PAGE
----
San Francisco on Tuesday adopted the nation’s most extensive ban on polystyrene foam, known by the brand name Styrofoam.
The Board of Supervisors unanimously voted to outlaw polystyrene food packaging, plates, cups, egg cartons, coolers, to-go containers, pool toys, beach toys, packing peanuts, dock floats and buoys as of Jan. 1, 2017. Polystyrene meat and fish trays will be banned July 1, 2017.
The ban is “the right balance between small business and protecting the environment,” said Board of Supervisors President London Breed, who introduced the legislation.
The ban expands upon Supervisor Aaron Peskin’s 2006 legislation that prohibited the use of polystyrene containers in San Francisco restaurants, which, he said, used an estimated seven million pounds per year at the time.
“I’m delighted that San Francisco continues to be a leader on the environmental issues of our day as we’ve got plastic floatin’ in our ocean the size of Texas,” Peskin told the San Francisco Examiner. He co-sponsored the new ban.
Polystyrene foam never biodegrades, pollutes waterways and is manufactured from chemicals like styrene that leach into food and drinks from to-go containers. Styrene is linked to cancer, developmental disorders and causes harm to the human reproductive system. When it’s littered, wildlife mistake the foam for fish eggs and eat the broken, indigestible chunks.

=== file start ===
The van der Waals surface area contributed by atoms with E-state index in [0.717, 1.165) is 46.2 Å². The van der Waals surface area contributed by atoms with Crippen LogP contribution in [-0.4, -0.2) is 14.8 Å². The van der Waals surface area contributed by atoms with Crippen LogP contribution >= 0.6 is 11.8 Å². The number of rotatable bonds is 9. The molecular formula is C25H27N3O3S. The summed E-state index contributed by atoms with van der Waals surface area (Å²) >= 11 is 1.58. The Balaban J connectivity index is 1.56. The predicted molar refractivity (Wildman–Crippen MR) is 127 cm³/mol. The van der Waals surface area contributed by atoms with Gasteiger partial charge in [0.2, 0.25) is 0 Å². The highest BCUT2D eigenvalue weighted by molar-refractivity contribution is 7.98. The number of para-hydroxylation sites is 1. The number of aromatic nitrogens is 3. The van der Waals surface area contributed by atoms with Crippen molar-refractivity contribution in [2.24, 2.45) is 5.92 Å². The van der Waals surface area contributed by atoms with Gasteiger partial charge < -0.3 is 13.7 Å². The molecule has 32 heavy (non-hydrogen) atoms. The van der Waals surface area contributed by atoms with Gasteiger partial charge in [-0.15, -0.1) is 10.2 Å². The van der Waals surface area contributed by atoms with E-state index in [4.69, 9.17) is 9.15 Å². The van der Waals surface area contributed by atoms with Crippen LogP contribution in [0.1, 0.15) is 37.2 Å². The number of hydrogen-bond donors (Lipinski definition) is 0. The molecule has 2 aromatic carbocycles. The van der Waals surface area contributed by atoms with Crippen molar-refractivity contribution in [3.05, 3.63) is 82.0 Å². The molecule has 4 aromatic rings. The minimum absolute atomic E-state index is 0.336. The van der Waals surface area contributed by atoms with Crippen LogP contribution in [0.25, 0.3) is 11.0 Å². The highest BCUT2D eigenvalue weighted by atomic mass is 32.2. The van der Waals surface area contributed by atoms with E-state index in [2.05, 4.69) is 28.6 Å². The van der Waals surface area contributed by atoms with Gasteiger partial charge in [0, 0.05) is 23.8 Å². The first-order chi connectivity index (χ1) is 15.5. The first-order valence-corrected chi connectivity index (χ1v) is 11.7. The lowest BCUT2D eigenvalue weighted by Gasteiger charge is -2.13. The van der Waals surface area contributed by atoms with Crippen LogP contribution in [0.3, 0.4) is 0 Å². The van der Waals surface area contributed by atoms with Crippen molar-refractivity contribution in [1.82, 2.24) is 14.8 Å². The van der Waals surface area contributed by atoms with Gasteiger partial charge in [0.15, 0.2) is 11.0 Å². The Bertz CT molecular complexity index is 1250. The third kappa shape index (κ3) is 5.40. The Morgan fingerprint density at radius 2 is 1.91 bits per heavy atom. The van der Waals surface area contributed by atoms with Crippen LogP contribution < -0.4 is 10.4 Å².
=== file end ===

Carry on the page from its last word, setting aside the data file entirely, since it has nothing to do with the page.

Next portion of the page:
A new study found the world’s oceans will contain more plastic than fish in 2050 unless significant changes happen, according to the World Economic Forum and McKinsey and Company. Most comes from packaging.
Just 0.2 percent of polystyrene is recycled worldwide today and only with great difficulty and expense. Recology does not accept it in the blue recycling bins.
The ban will make no impact at Forest Restaurant Supply on Cesar Chavez Street, said one employee. The 2006 ban hardly made a difference there either.
“We didn’t even carry it in the store, it had to be special order,” she said.
Tenderloin small business owner Brett Walker said banning polystyrene “should be a no brainer.”
“How about just making the cost of compostable goods way the fuck cheaper?” said Walker, who owns George & Lennie coffee shop on Golden Gate Avenue and Hyde Street.
His customer Jason Rail, a hairdresser and consultant, considers it a thing of the past already. “I don’t even see it that much. I see more plastic bags,” he said.
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